In most modern day societies, morals are basically the same as in the Bible. Thou shalt not kill and steal are just two examples. But without a true basic morality structure such as the Bible, then no one can truly say one thing or the other if something is moral or not.

Basically, if one society has a different set of morals than another one, each society will always believe the other society is immoral.


From the comments below ~Richard

Essentially, only members of the society can actually declare a society as moral or immoral, since people who are not part of that society do not have enough perspective to determine the morals of the given society. Even minor differences in geography or religious separation can lead to huge moral gaps. Therefore, no one can validly judge the morality of a society unless one is a member of that society.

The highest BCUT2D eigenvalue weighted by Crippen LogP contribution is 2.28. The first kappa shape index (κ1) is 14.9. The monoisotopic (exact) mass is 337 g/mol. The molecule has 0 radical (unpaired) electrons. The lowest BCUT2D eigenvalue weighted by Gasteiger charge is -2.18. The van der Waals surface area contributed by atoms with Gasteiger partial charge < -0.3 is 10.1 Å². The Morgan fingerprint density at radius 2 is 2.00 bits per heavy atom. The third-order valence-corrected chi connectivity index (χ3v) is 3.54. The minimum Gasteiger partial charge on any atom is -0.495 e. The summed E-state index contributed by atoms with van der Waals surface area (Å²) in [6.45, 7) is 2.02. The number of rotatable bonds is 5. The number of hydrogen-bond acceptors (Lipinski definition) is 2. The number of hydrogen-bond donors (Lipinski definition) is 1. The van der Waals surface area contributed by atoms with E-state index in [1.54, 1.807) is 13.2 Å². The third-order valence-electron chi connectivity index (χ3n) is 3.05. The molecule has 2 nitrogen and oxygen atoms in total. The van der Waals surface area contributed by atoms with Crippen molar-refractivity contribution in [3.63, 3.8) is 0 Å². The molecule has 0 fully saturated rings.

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So, in essence, the only legitimate way to measure of morality of a society is by using the religion (or religious-like doctrines, eg humanism) that the society itself professes? –  Richard Sep 14 '11 at 21:07
    
I would say yes, that or leaders of a society coming up with a list of morals, but typically they are based on a religion. –  Nick122 Sep 14 '11 at 21:09
    
It depends on what you believe to be moral. How can someone possibly judge morality unless they are based on the same morality system. One society will typically declare an other societies morality as unmoral only because it may go against their morals. Do you get what i'm trying to say? –  Nick122 Sep 14 '11 at 21:50